How to Grow Dalbergia Sissoo in India

Dalbergia Sissoo is popular for its uses as timber, fuel, medicinal purposes, and construction. Let’s have a look at how to grow it!

Dalbergia Sissoo

Dalbergia Sissoo, or The North Indian Rosewood, provides good quality timber and is used in a variety of ways across the Indian subcontinent. Let’s see in detail how to grow it.

Botanical Name: Dalbergia Sissoo

Common Names: North Indian Rosewood, Shisham, Biradi, Sisau

Dalbergia Sissoo Information

Dalbergia sissoo, also known as Indian rosewood, is a fast-growing deciduous tree native to the Indian subcontinent and Southern Iran. The tree can reach up to 25 meters in height and has a wide-spreading crown with a diameter of up to 20 meters.

The bark of the tree is dark brown and rough, with deep fissures, and the leaves are pinnate, with 6-9 leaflets. It produces small white or pink flowers in dense clusters, which are followed by flattened, pod-like fruits.

The wood of Dalbergia sissoo is highly valued for its durability, strength, and attractive grain patterns and is used for furniture, flooring, and musical instruments. The tree is also used for erosion control, as a shade tree, and in agroforestry systems. In addition, the tree has cultural and religious significance in Hinduism and Buddhism.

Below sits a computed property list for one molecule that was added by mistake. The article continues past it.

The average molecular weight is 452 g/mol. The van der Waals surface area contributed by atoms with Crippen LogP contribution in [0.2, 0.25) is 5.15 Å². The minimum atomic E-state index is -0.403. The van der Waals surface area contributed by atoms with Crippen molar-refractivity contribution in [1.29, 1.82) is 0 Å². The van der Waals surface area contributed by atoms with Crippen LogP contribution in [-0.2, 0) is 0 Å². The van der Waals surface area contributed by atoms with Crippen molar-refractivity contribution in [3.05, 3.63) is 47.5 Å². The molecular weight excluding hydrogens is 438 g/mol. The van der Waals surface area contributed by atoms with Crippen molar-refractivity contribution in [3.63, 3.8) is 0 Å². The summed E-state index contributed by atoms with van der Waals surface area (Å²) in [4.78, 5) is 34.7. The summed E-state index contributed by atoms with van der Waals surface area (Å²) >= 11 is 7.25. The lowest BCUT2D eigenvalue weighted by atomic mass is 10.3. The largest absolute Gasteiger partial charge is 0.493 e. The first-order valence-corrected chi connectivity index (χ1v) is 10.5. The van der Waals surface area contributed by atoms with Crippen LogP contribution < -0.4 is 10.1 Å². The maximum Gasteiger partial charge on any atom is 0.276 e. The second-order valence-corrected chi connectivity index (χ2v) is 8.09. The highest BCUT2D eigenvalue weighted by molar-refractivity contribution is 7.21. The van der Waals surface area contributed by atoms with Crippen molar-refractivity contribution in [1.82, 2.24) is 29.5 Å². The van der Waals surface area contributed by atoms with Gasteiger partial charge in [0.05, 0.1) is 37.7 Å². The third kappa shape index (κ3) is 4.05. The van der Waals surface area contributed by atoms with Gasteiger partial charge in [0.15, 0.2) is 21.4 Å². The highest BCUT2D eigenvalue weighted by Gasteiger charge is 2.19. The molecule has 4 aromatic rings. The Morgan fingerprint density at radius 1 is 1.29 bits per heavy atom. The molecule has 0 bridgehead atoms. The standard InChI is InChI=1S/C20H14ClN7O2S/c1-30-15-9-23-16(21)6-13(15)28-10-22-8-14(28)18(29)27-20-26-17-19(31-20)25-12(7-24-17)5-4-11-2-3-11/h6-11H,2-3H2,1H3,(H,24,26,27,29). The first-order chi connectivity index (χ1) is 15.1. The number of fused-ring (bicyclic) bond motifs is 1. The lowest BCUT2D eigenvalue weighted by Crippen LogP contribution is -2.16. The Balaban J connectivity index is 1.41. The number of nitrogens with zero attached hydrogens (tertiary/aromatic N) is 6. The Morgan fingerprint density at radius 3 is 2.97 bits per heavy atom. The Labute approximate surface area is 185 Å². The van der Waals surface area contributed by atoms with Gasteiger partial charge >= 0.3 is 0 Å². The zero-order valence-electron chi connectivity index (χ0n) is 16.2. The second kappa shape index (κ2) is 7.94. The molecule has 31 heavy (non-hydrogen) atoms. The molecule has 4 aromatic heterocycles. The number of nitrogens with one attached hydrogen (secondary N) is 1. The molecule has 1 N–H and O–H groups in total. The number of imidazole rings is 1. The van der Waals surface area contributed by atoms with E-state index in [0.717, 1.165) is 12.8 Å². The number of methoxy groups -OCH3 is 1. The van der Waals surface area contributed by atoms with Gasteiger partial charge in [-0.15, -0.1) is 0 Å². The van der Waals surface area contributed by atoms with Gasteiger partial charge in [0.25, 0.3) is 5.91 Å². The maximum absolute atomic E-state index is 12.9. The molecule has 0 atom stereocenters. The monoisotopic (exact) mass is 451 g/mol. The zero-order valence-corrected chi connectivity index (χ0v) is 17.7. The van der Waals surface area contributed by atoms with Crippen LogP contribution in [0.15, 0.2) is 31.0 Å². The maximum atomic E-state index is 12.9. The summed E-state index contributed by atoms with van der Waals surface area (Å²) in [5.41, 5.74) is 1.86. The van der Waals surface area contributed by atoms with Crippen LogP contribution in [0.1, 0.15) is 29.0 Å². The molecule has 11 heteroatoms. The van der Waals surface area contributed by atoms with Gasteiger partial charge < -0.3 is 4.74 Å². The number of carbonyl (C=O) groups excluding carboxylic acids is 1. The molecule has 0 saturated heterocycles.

Propagating Dalbergia Sissoo


The following are two ways that the Dalbergia Sissoo can be propagated:

Propagation by Seeds:

  • Collect mature pods from the Dalbergia Sissoo tree when they start to turn brown and dry out.
  • Remove the seeds from the pods and soak them in water for 24 hours.
  • Sow the seeds in a well-draining potting mix, placing them 1-2 cm deep and 5-8 cm apart.
  • Water the seeds and keep the soil moist but not waterlogged.
  • Place the pot in a warm and bright location, but avoid direct sunlight.
  • Seedlings should start to emerge in 2-3 weeks.

Propagation by Cuttings:

  • Take cuttings from a healthy and mature Dalbergia Sissoo tree during the dormant season (winter).
  • Cut 15-20 cm long stem sections with 2-3 nodes using a sharp and clean pruning shear.
  • Remove the leaves from the lower two-thirds of the stem.
  • Dip the cut end of the stem in rooting hormone powder.
  • Insert the stem into a well-draining potting mix or sand, leaving only the top node above the soil surface.
  • Water the cutting and keep the soil moist but not waterlogged.
  • Place the pot in a warm and bright location, but avoid direct sunlight.
  • Roots should start to form in 4-6 weeks.

Requirements for Growing Dalbergia Sissoo

Dalbergia Sissoo 2


Dalbergia sissoo requires full sun to partial shade to grow well. It can tolerate partial shade but will grow slower and produce fewer flowers and fruits.

However, in hot and dry regions, the tree may benefit from some shade during the hottest part of the day to prevent leaf scorching and water loss through transpiration. When planting Dalbergia sissoo, it is important to choose a location that receives at least 6-8 hours of direct sunlight per day.


The plant prefers well-draining soil that is rich in organic matter and has a pH range of 6.5 to 8.0. Dalbergia Sissoo can tolerate a wide range of soil types, from sandy loams to clay loams, but it grows best in fertile soils with good water-holding capacity.